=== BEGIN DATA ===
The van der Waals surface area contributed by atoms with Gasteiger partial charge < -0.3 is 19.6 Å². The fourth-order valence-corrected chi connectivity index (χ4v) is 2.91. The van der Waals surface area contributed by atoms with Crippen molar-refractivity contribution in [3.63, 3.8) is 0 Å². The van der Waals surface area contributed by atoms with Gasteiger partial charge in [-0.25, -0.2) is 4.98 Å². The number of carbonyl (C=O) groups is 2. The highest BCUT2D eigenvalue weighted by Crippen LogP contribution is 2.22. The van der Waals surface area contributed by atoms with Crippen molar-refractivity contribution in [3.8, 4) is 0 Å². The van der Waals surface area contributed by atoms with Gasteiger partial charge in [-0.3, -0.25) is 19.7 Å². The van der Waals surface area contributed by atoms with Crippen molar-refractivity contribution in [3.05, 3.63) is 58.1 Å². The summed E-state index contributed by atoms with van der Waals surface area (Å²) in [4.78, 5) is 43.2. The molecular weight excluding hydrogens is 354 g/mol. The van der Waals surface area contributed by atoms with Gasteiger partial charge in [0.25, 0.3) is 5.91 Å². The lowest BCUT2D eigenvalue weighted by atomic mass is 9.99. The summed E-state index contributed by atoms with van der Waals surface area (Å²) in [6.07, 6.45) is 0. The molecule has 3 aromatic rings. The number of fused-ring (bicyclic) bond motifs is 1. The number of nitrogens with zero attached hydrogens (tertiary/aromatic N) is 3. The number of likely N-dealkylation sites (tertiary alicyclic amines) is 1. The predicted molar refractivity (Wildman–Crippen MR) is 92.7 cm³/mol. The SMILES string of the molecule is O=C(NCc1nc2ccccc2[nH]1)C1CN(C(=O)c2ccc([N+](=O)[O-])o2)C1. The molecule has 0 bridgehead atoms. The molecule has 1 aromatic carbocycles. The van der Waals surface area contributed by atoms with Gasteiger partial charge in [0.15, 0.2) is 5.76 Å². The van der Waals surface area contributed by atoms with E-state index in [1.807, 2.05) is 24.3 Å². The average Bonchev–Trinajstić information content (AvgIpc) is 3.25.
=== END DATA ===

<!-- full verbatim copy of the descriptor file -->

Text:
The van der Waals surface area contributed by atoms with Gasteiger partial charge < -0.3 is 19.6 Å². The fourth-order valence-corrected chi connectivity index (χ4v) is 2.91. The van der Waals surface area contributed by atoms with Crippen molar-refractivity contribution in [3.63, 3.8) is 0 Å². The van der Waals surface area contributed by atoms with Gasteiger partial charge in [-0.25, -0.2) is 4.98 Å². The number of carbonyl (C=O) groups is 2. The highest BCUT2D eigenvalue weighted by Crippen LogP contribution is 2.22. The van der Waals surface area contributed by atoms with Crippen molar-refractivity contribution in [3.8, 4) is 0 Å². The van der Waals surface area contributed by atoms with Gasteiger partial charge in [-0.3, -0.25) is 19.7 Å². The van der Waals surface area contributed by atoms with Crippen molar-refractivity contribution in [3.05, 3.63) is 58.1 Å². The summed E-state index contributed by atoms with van der Waals surface area (Å²) in [4.78, 5) is 43.2. The molecular weight excluding hydrogens is 354 g/mol. The van der Waals surface area contributed by atoms with Gasteiger partial charge in [0.25, 0.3) is 5.91 Å². The lowest BCUT2D eigenvalue weighted by atomic mass is 9.99. The summed E-state index contributed by atoms with van der Waals surface area (Å²) in [6.07, 6.45) is 0. The molecule has 3 aromatic rings. The number of fused-ring (bicyclic) bond motifs is 1. The number of nitrogens with zero attached hydrogens (tertiary/aromatic N) is 3. The number of likely N-dealkylation sites (tertiary alicyclic amines) is 1. The predicted molar refractivity (Wildman–Crippen MR) is 92.7 cm³/mol. The SMILES string of the molecule is O=C(NCc1nc2ccccc2[nH]1)C1CN(C(=O)c2ccc([N+](=O)[O-])o2)C1. The molecule has 0 bridgehead atoms. The molecule has 1 aromatic carbocycles. The van der Waals surface area contributed by atoms with Gasteiger partial charge in [0.15, 0.2) is 5.76 Å². The van der Waals surface area contributed by atoms with E-state index in [1.807, 2.05) is 24.3 Å². The average Bonchev–Trinajstić information content (AvgIpc) is 3.25.